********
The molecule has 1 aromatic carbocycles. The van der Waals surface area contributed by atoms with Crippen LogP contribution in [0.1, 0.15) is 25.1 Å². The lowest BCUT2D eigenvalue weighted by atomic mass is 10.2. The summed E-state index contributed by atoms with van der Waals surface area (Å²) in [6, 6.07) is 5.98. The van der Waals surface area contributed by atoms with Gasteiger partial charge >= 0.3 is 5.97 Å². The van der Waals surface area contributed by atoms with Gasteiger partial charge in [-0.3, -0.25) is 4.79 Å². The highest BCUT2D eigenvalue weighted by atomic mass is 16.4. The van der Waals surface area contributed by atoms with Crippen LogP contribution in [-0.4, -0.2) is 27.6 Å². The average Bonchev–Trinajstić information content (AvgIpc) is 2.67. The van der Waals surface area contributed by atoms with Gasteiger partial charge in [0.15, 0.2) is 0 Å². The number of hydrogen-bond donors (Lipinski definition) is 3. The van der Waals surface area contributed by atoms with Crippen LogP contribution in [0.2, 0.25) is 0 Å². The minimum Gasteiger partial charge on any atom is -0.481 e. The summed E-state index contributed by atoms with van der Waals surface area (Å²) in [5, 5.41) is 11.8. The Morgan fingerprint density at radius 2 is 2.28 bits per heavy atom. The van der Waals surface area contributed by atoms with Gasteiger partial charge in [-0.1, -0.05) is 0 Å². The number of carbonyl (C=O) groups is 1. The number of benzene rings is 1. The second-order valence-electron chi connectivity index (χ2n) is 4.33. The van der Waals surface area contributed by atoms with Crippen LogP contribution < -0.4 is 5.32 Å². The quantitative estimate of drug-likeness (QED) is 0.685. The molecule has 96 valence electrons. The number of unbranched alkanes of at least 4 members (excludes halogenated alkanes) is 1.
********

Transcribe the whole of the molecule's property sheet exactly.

The molecule has 1 aromatic carbocycles. The van der Waals surface area contributed by atoms with Crippen LogP contribution in [0.1, 0.15) is 25.1 Å². The lowest BCUT2D eigenvalue weighted by atomic mass is 10.2. The summed E-state index contributed by atoms with van der Waals surface area (Å²) in [6, 6.07) is 5.98. The van der Waals surface area contributed by atoms with Gasteiger partial charge >= 0.3 is 5.97 Å². The van der Waals surface area contributed by atoms with Gasteiger partial charge in [-0.3, -0.25) is 4.79 Å². The highest BCUT2D eigenvalue weighted by atomic mass is 16.4. The van der Waals surface area contributed by atoms with Crippen LogP contribution in [-0.4, -0.2) is 27.6 Å². The average Bonchev–Trinajstić information content (AvgIpc) is 2.67. The van der Waals surface area contributed by atoms with Gasteiger partial charge in [0.15, 0.2) is 0 Å². The number of hydrogen-bond donors (Lipinski definition) is 3. The van der Waals surface area contributed by atoms with Crippen LogP contribution in [0.2, 0.25) is 0 Å². The minimum Gasteiger partial charge on any atom is -0.481 e. The summed E-state index contributed by atoms with van der Waals surface area (Å²) in [5, 5.41) is 11.8. The Morgan fingerprint density at radius 2 is 2.28 bits per heavy atom. The van der Waals surface area contributed by atoms with Gasteiger partial charge in [-0.1, -0.05) is 0 Å². The number of carbonyl (C=O) groups is 1. The number of benzene rings is 1. The second-order valence-electron chi connectivity index (χ2n) is 4.33. The van der Waals surface area contributed by atoms with Crippen LogP contribution < -0.4 is 5.32 Å². The quantitative estimate of drug-likeness (QED) is 0.685. The molecule has 96 valence electrons. The number of unbranched alkanes of at least 4 members (excludes halogenated alkanes) is 1.